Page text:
Federal Corrupt Practices Act


Federal Corrupt Practices Act

The "Federal Corrupt Practices Act" (also known as the Publicity Act) was a federal law of the United States enacted in 1910 and amended in 1911 and 1925. It remained the nation's primary law regulating campaign finance in federal elections until the passage of the Federal Election Campaign Act in 1971.

The Federal Corrupt Practices Act (FCPA) was enacted on June 25, 1910 and codified at 2 U.S.C. Section 241.

The 1910 Act established campaign spending limits for political parties in House general elections. It was the first federal law to establish public disclosure of financial spending by political parties (but not candidates) by requiring the national committees of political parties to file post-election reports regarding their contributions to individual candidates and their own individual expenditures. However, the 1910 Act only covered single-state political parties and election committees, carried few penalties and was rarely enforced.

On August 19, 1911, the FCPA was amended to extend the Act's requirements to U.S. Senate candidates and primary elections. The 1911 amendments also required financial disclosure by candidates for the first time, and established limits on the amount of money candidates were allowed to spend on their campaigns. House campaign expenditures were held to $5,000 and Senate expenditures to $10,000, or the amount established by state law (whichever was less).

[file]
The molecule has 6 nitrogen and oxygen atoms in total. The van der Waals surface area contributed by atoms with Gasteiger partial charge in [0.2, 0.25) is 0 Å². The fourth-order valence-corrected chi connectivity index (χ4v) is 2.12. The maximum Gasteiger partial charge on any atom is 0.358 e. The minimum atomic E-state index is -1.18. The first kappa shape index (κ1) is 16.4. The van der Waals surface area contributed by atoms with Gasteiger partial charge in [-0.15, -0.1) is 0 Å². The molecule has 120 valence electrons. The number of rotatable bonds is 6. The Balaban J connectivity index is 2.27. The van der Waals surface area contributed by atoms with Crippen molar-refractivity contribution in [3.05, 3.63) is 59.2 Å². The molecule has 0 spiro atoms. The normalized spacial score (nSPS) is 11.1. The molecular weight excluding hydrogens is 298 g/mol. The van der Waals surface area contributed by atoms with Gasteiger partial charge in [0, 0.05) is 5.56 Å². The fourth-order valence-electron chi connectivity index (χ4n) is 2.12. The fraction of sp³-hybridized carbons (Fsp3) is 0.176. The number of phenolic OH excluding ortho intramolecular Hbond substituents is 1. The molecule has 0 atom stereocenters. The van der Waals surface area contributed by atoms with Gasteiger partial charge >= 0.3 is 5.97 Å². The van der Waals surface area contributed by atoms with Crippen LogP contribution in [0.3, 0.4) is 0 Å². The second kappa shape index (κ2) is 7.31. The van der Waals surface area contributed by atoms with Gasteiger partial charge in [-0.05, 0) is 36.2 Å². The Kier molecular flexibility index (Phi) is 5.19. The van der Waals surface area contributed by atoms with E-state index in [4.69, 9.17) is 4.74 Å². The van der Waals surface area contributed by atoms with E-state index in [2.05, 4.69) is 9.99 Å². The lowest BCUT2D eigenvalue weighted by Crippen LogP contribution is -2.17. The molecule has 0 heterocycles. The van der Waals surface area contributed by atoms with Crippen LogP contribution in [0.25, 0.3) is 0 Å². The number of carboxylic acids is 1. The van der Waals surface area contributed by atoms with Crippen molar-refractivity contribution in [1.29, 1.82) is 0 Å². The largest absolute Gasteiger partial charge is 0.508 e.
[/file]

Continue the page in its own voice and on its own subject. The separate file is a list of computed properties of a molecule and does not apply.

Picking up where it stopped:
But then the Supreme Court of the United States ruled in "Newberry v. U.S."
256 U.S. 232 (1921) that the congressional authority to regulate elections did not extend to party primaries or nominations, thus striking down the 1911 amendment's spending limits.

On February 28, 1925, the Federal Corrupt Practices Act was revised and strengthened. The amendments extended the FCPA's coverage to multi-state parties and election committees, and required that financial disclosure reports be made quarterly. It also established a requirement that any contribution over $100 be reported. The amendments also raised Senate campaign spending limits to $25,000. But this stronger version failed to provide for adequate regulation of campaign finance. The law provided for no regulatory authority to establish the manner of reporting or its disclosure to the public, and set no penalties for failure to comply. The law did not regulate total contributions, which encouraged parties and donors to set up multiple committees and make multiple donations (all under $100) to evade the law's limits. Enforcement was left up to Congress, which rarely acted.

The U.S. Supreme Court upheld the reporting requirements of the FCPA against a constitutional challenge grammarin "Burroughs v. U.S." 290 U.S. 534 (1934).

In 1941, the U.S. Supreme Court in "United States v. Classic," 313 U.S. 299 (1941) upheld the Acts' spending limits in federal elections. The court limited its ruling, however, by concluding that the congressional power to regulate extended only in cases where state law made primaries and nominations part of the election and/or whenever the primary effectively determined the outcome of the election.

The FCPA was repealed by the passage of the Federal Election Campaign Act (FECA). It was no longer in force on April 8, 1972.

References

*"Constitutional Law. Federal Corrupt Practices Act. Congressional Control over Elections of Presidential Electors." "Columbia Law Review." 34:4 (April 1934).
*"Campaign Finance Reform: A Sourcebook." Anthony Corrado, Thomas E. Mann, Daniel R. Ortiz, Trevor Potter, and Frank J. Sorauf, eds. Washington, D.C.: The Brookings Institution, 1997.


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